I can vividly remember the day I came home from school and saw rug burns on my step mom’s face--I didn’t even have to ask, I knew she got those marks on her face because my dad had literally dragged her around our house.
They call us the “invisible victims of domestic violence.”
As a child witnessing violence between your caregivers, you feel trapped in a flux of wanting to help and needing protection. Also, you learn quickly in a home full of violence that whoever stands up to him (the abuser) first is going to be in serious trouble. Your punishment will be whatever he choses in that moment. It could be a hit, violent yelling, getting ignored for days like you don’t exist or all of those, simply for standing up to the violence.
For me, it’s surreal today to be helping victims and survivors of domestic violence.
But I have to admit, when I started my work in helping to serve domestic violence survivors, I focused on helping the children. When I began this journey 20 years ago, I was only 23 myself…still just a child essentially. It had only been six years since my dad had left, and I stopped living on the front lines of the violence. I was still harboring some anger with the invisible victim aspect of my childhood. I still had the mindset so many carry--she (my stepmother) was a grown woman, so it was her job to protect us. She had a choice, we didn’t. It took me several years to see her as a victim as well, and to truly understand what domestic violence looks like and why it happens.
Understanding the Why's
I understand why some people still don’t get it. I witnessed it daily and didn’t understand. For someone who isn’t affected by domestic violence and is hearing it from the outside, I see why it might be hard for them to understand.
Why doesn’t she leave?
Why was she with him in the first place?
Why isn’t she standing up for her children?
Why isn’t she leaving for her children?
Learning to understand domestic violence as an adult, who was no longer witnessing it daily, took some time and took a great deal of education. There are some amazing, intelligent, kind, giving, sweet women who fall into the hands of violent men. I stopped judging them. I also learned in working with victims and survivors of domestic violence, that many of these moms did stand up for their children. They did protect them and many took even greater abuse as the cost of that vigilance.
Another way I came to better understand domestic violence is by learning that domestic violence is often a consequence of the victim’s own adverse childhood experiences.
Learning more about the abusers and their patterns, also helped me understand and sympathize with adult victims of domestic violence. More often than not, the abuser is not abusive at the start of the relationship. In fact, they present as quite the opposite. They seem charming, loving, and insure that their victims trust and love them fully before they begin the abuse. It’s part of the abuser’s plan to get their victims to stay. In fact, one in six abused women report that their partners first began abusing her during pregnancy! The abusers fear that they are losing their victim’s love to this new baby, and it is too much for them to tolerate.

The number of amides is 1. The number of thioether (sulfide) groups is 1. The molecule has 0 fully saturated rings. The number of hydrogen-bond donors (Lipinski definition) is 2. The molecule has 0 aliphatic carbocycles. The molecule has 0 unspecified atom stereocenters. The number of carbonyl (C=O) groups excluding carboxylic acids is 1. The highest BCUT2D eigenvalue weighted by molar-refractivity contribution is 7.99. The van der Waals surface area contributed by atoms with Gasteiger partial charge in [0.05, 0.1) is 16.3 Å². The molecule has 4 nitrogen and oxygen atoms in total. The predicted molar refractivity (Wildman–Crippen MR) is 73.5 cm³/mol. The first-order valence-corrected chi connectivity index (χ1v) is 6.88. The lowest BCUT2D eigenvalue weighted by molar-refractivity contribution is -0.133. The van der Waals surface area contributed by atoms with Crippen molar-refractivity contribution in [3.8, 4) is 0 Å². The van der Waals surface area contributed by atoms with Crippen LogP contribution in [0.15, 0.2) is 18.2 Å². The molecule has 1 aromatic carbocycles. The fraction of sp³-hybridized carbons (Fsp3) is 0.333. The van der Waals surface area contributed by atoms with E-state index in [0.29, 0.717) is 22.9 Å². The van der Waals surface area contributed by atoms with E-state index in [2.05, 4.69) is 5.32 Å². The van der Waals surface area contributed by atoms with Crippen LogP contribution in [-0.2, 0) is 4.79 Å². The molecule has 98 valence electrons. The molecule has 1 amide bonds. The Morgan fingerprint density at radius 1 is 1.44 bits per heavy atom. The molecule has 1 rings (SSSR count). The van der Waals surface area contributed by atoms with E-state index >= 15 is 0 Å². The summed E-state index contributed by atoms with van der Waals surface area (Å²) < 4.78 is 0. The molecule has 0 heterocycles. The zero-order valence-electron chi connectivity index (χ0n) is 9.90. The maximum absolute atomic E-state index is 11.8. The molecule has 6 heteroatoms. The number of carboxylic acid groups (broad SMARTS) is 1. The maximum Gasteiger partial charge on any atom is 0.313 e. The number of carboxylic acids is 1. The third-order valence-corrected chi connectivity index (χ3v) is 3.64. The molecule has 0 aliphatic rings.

I learned how many abusers hold their partners hostage by ensuring they can't access finances. They prevent their partners from working, making sure they know if they leave, they won’t be able to find a job. The abusers hold that fear of being homeless and jobless over their victim’s heads.
The Invisible Victim
Now, as a survivor of child abuse and witnessing domestic violence, I get to educate women on why leaving is so vital for not just themselves, but for the well-being of their children.
Children don’t have to be touched to be traumatized or victimized. Experts say the trauma experienced when children witness domestic violence between their parents, can often be as traumatic as experiencing abuse themselves. Researchers have found that the children who grow up around domestic violence tend to experience higher levels of anger, hostility, disobedience and withdrawal. Criminal studies have shown that witnessing violence is the single best predictor of juvenile delinquency and adult criminality.
In Arizona, a child witnesses a domestic violence incident at home every 44 minutes. Today, as a survivor and an advocate, I’m blessed to be able to help so many of those children and their mothers. Today, I work to educate our communities to answer those “why's” in hopes that we can educate our communities on the importantance of understanding abusers' patterns, in hopes that we can prevent young girls from entering domestic violence relationships at all.
I’m so proud of our domestic violence tip cards, and how they have literally saved lives when women can recognize that they are indeed in a domestic violence relationship, and then follow our safety plan to leave that abuser.
Healing the entire family and helping them leave their violent homes is possible. I’m blessed to get to be a part of that process.
* I write about female victims, but I think it’s important to mention that indeed sometimes men are the victims of adult domestic violence.
Jessica Nicely is a passionate advocate for child abuse prevention, awareness and treatment. A survivor of child abuse, Jessica founded her own non-profit 501c3, Winged Hope Family Advocacy Foundation,dedicated to child abuse and domestic violence prevention, awareness and treatment. A graduate of Arizona State University, Jessica's memoir All My Friends Are Zeros: My Secret to Overcoming Adverse Childhood Experiences is available at all online booksellers. For more than 20 years, listeners in schools, conferences, law enforcement and more have been inspired by Jessica’s journey of resiliency and hope,shared with the goal of impacting survivors of child abuse and domestic violence worldwide.